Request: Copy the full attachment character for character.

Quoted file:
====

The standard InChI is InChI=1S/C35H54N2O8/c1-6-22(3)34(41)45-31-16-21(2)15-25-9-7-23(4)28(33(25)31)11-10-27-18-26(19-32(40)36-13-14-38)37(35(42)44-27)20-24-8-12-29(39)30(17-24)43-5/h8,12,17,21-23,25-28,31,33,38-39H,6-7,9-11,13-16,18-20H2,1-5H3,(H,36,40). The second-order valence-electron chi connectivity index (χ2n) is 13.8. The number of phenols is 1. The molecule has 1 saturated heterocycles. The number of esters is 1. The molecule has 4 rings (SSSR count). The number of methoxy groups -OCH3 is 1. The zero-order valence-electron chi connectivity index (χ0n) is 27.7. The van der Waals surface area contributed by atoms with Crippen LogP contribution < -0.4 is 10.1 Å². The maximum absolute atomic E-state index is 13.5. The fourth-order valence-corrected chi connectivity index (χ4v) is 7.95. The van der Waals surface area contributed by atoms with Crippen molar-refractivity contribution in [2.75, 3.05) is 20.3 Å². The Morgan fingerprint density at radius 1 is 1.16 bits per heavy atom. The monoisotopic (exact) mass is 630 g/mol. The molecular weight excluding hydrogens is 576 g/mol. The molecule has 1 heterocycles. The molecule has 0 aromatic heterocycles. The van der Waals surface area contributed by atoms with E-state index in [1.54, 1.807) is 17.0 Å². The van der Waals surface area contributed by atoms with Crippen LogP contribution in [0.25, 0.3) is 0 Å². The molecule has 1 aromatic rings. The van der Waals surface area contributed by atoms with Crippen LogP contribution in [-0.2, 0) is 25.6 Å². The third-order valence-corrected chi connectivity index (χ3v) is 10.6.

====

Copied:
The standard InChI is InChI=1S/C35H54N2O8/c1-6-22(3)34(41)45-31-16-21(2)15-25-9-7-23(4)28(33(25)31)11-10-27-18-26(19-32(40)36-13-14-38)37(35(42)44-27)20-24-8-12-29(39)30(17-24)43-5/h8,12,17,21-23,25-28,31,33,38-39H,6-7,9-11,13-16,18-20H2,1-5H3,(H,36,40). The second-order valence-electron chi connectivity index (χ2n) is 13.8. The number of phenols is 1. The molecule has 1 saturated heterocycles. The number of esters is 1. The molecule has 4 rings (SSSR count). The number of methoxy groups -OCH3 is 1. The zero-order valence-electron chi connectivity index (χ0n) is 27.7. The van der Waals surface area contributed by atoms with Crippen LogP contribution < -0.4 is 10.1 Å². The maximum absolute atomic E-state index is 13.5. The fourth-order valence-corrected chi connectivity index (χ4v) is 7.95. The van der Waals surface area contributed by atoms with Crippen molar-refractivity contribution in [2.75, 3.05) is 20.3 Å². The Morgan fingerprint density at radius 1 is 1.16 bits per heavy atom. The monoisotopic (exact) mass is 630 g/mol. The molecular weight excluding hydrogens is 576 g/mol. The molecule has 1 heterocycles. The molecule has 0 aromatic heterocycles. The van der Waals surface area contributed by atoms with E-state index in [1.54, 1.807) is 17.0 Å². The van der Waals surface area contributed by atoms with Crippen LogP contribution in [0.25, 0.3) is 0 Å². The molecule has 1 aromatic rings. The van der Waals surface area contributed by atoms with Crippen LogP contribution in [-0.2, 0) is 25.6 Å². The third-order valence-corrected chi connectivity index (χ3v) is 10.6.